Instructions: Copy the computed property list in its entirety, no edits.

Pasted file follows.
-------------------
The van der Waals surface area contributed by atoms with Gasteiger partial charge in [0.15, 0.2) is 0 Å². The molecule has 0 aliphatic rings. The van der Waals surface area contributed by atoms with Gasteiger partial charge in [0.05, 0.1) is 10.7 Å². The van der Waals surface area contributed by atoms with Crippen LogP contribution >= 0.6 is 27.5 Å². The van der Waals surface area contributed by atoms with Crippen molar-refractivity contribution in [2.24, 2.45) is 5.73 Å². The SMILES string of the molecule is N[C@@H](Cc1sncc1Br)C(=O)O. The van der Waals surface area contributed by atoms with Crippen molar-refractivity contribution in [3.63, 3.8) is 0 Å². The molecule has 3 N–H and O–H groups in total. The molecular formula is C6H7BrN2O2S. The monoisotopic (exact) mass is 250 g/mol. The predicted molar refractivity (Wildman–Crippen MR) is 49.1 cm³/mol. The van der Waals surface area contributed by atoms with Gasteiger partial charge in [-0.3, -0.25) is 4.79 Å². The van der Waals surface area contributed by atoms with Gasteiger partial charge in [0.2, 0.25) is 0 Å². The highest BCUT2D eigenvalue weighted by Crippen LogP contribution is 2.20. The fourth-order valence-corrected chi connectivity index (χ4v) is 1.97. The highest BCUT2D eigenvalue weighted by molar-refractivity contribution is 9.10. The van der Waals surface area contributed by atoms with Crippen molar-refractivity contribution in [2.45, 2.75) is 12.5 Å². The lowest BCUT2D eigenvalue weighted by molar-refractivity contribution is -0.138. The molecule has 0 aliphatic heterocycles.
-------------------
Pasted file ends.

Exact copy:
The van der Waals surface area contributed by atoms with Gasteiger partial charge in [0.15, 0.2) is 0 Å². The molecule has 0 aliphatic rings. The van der Waals surface area contributed by atoms with Gasteiger partial charge in [0.05, 0.1) is 10.7 Å². The van der Waals surface area contributed by atoms with Crippen LogP contribution >= 0.6 is 27.5 Å². The van der Waals surface area contributed by atoms with Crippen molar-refractivity contribution in [2.24, 2.45) is 5.73 Å². The SMILES string of the molecule is N[C@@H](Cc1sncc1Br)C(=O)O. The van der Waals surface area contributed by atoms with Crippen molar-refractivity contribution in [3.63, 3.8) is 0 Å². The molecule has 3 N–H and O–H groups in total. The molecular formula is C6H7BrN2O2S. The monoisotopic (exact) mass is 250 g/mol. The predicted molar refractivity (Wildman–Crippen MR) is 49.1 cm³/mol. The van der Waals surface area contributed by atoms with Gasteiger partial charge in [-0.3, -0.25) is 4.79 Å². The van der Waals surface area contributed by atoms with Gasteiger partial charge in [0.2, 0.25) is 0 Å². The highest BCUT2D eigenvalue weighted by Crippen LogP contribution is 2.20. The fourth-order valence-corrected chi connectivity index (χ4v) is 1.97. The highest BCUT2D eigenvalue weighted by molar-refractivity contribution is 9.10. The van der Waals surface area contributed by atoms with Crippen molar-refractivity contribution in [2.45, 2.75) is 12.5 Å². The lowest BCUT2D eigenvalue weighted by molar-refractivity contribution is -0.138. The molecule has 0 aliphatic heterocycles.